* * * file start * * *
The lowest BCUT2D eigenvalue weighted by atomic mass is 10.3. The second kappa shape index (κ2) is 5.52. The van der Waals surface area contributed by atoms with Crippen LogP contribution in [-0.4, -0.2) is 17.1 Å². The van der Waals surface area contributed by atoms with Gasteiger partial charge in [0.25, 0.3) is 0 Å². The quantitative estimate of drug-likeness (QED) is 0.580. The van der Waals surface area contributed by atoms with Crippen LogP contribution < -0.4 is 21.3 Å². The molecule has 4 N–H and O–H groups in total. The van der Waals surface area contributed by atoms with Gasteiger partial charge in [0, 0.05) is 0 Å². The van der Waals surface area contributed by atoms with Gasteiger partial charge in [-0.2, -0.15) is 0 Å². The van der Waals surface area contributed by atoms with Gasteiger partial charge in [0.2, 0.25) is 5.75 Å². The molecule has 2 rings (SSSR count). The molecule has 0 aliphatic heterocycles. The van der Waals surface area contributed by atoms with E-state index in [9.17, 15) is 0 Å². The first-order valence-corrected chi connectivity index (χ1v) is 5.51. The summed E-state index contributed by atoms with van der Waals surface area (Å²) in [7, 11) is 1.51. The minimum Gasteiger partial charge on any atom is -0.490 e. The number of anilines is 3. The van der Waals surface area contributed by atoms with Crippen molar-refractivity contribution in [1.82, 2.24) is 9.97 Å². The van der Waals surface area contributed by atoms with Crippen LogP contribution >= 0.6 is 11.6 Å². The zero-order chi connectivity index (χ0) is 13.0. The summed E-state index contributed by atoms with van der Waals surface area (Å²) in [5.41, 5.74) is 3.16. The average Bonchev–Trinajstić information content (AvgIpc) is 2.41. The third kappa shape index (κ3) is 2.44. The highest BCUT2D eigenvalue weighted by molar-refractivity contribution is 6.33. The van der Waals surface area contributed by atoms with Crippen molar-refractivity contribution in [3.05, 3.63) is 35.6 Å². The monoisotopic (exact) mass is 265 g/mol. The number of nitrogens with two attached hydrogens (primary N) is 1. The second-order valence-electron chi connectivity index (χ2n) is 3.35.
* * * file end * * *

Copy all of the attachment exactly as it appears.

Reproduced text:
The lowest BCUT2D eigenvalue weighted by atomic mass is 10.3. The second kappa shape index (κ2) is 5.52. The van der Waals surface area contributed by atoms with Crippen LogP contribution in [-0.4, -0.2) is 17.1 Å². The van der Waals surface area contributed by atoms with Gasteiger partial charge in [0.25, 0.3) is 0 Å². The quantitative estimate of drug-likeness (QED) is 0.580. The van der Waals surface area contributed by atoms with Crippen LogP contribution < -0.4 is 21.3 Å². The molecule has 4 N–H and O–H groups in total. The van der Waals surface area contributed by atoms with Gasteiger partial charge in [0, 0.05) is 0 Å². The van der Waals surface area contributed by atoms with Gasteiger partial charge in [-0.2, -0.15) is 0 Å². The van der Waals surface area contributed by atoms with Gasteiger partial charge in [0.2, 0.25) is 5.75 Å². The molecule has 2 rings (SSSR count). The molecule has 0 aliphatic heterocycles. The van der Waals surface area contributed by atoms with E-state index in [9.17, 15) is 0 Å². The first-order valence-corrected chi connectivity index (χ1v) is 5.51. The summed E-state index contributed by atoms with van der Waals surface area (Å²) in [7, 11) is 1.51. The minimum Gasteiger partial charge on any atom is -0.490 e. The number of anilines is 3. The van der Waals surface area contributed by atoms with Crippen molar-refractivity contribution in [1.82, 2.24) is 9.97 Å². The van der Waals surface area contributed by atoms with Crippen LogP contribution >= 0.6 is 11.6 Å². The zero-order chi connectivity index (χ0) is 13.0. The summed E-state index contributed by atoms with van der Waals surface area (Å²) in [5.41, 5.74) is 3.16. The average Bonchev–Trinajstić information content (AvgIpc) is 2.41. The third kappa shape index (κ3) is 2.44. The highest BCUT2D eigenvalue weighted by molar-refractivity contribution is 6.33. The van der Waals surface area contributed by atoms with Crippen molar-refractivity contribution in [3.05, 3.63) is 35.6 Å². The monoisotopic (exact) mass is 265 g/mol. The number of nitrogens with two attached hydrogens (primary N) is 1. The second-order valence-electron chi connectivity index (χ2n) is 3.35.